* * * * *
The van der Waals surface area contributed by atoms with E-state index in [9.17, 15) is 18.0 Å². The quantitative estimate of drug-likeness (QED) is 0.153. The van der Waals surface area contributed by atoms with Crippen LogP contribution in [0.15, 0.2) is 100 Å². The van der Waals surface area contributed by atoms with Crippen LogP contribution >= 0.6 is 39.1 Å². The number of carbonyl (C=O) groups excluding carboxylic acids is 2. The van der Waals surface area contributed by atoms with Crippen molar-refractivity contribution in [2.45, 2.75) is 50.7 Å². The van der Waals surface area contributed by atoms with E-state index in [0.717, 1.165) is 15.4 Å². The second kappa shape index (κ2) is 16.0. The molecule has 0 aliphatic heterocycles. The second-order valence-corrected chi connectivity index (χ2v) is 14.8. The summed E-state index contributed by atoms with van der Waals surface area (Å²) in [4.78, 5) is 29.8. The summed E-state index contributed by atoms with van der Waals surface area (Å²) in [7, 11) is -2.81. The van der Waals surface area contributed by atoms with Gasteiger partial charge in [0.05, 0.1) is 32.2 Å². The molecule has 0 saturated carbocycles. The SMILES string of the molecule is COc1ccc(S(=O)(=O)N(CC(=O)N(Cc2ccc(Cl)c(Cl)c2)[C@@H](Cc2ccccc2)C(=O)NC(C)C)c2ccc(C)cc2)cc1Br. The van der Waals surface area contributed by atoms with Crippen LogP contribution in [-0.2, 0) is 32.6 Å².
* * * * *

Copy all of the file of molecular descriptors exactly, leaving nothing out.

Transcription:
The van der Waals surface area contributed by atoms with E-state index in [9.17, 15) is 18.0 Å². The quantitative estimate of drug-likeness (QED) is 0.153. The van der Waals surface area contributed by atoms with Crippen LogP contribution in [0.15, 0.2) is 100 Å². The van der Waals surface area contributed by atoms with Crippen LogP contribution >= 0.6 is 39.1 Å². The number of carbonyl (C=O) groups excluding carboxylic acids is 2. The van der Waals surface area contributed by atoms with Crippen molar-refractivity contribution in [2.45, 2.75) is 50.7 Å². The van der Waals surface area contributed by atoms with E-state index in [0.717, 1.165) is 15.4 Å². The second kappa shape index (κ2) is 16.0. The molecule has 0 aliphatic heterocycles. The second-order valence-corrected chi connectivity index (χ2v) is 14.8. The summed E-state index contributed by atoms with van der Waals surface area (Å²) in [4.78, 5) is 29.8. The summed E-state index contributed by atoms with van der Waals surface area (Å²) in [7, 11) is -2.81. The van der Waals surface area contributed by atoms with Gasteiger partial charge in [0.05, 0.1) is 32.2 Å². The molecule has 0 saturated carbocycles. The SMILES string of the molecule is COc1ccc(S(=O)(=O)N(CC(=O)N(Cc2ccc(Cl)c(Cl)c2)[C@@H](Cc2ccccc2)C(=O)NC(C)C)c2ccc(C)cc2)cc1Br. The van der Waals surface area contributed by atoms with Crippen LogP contribution in [-0.2, 0) is 32.6 Å².